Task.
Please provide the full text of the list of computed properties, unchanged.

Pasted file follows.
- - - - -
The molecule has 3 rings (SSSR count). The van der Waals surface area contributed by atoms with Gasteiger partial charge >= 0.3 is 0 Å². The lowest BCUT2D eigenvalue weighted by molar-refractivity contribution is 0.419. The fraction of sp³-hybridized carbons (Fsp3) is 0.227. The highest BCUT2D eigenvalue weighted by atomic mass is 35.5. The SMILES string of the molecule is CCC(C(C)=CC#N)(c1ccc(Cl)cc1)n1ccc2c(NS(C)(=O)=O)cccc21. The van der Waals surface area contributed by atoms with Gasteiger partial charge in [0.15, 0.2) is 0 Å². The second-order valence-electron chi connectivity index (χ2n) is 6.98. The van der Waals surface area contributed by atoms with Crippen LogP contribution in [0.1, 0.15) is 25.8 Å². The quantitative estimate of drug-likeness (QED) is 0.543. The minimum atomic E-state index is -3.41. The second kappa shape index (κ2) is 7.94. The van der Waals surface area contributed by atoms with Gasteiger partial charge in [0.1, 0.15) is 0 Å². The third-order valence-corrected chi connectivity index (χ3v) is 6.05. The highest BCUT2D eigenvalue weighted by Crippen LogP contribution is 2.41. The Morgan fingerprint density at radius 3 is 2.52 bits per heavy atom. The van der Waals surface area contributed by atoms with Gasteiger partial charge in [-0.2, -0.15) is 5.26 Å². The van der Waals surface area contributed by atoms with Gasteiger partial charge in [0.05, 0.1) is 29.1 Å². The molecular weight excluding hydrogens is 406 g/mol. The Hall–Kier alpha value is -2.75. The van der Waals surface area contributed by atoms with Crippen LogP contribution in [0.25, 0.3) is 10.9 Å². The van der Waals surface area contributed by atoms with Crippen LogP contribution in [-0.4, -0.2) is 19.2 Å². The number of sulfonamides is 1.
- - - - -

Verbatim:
The molecule has 3 rings (SSSR count). The van der Waals surface area contributed by atoms with Gasteiger partial charge >= 0.3 is 0 Å². The lowest BCUT2D eigenvalue weighted by molar-refractivity contribution is 0.419. The fraction of sp³-hybridized carbons (Fsp3) is 0.227. The highest BCUT2D eigenvalue weighted by atomic mass is 35.5. The SMILES string of the molecule is CCC(C(C)=CC#N)(c1ccc(Cl)cc1)n1ccc2c(NS(C)(=O)=O)cccc21. The van der Waals surface area contributed by atoms with Gasteiger partial charge in [0.15, 0.2) is 0 Å². The second-order valence-electron chi connectivity index (χ2n) is 6.98. The van der Waals surface area contributed by atoms with Crippen LogP contribution in [0.1, 0.15) is 25.8 Å². The quantitative estimate of drug-likeness (QED) is 0.543. The minimum atomic E-state index is -3.41. The second kappa shape index (κ2) is 7.94. The van der Waals surface area contributed by atoms with Gasteiger partial charge in [0.1, 0.15) is 0 Å². The third-order valence-corrected chi connectivity index (χ3v) is 6.05. The highest BCUT2D eigenvalue weighted by Crippen LogP contribution is 2.41. The Morgan fingerprint density at radius 3 is 2.52 bits per heavy atom. The van der Waals surface area contributed by atoms with Gasteiger partial charge in [-0.2, -0.15) is 5.26 Å². The van der Waals surface area contributed by atoms with Gasteiger partial charge in [0.05, 0.1) is 29.1 Å². The molecular weight excluding hydrogens is 406 g/mol. The Hall–Kier alpha value is -2.75. The van der Waals surface area contributed by atoms with Crippen LogP contribution in [0.25, 0.3) is 10.9 Å². The van der Waals surface area contributed by atoms with Crippen LogP contribution in [-0.4, -0.2) is 19.2 Å². The number of sulfonamides is 1.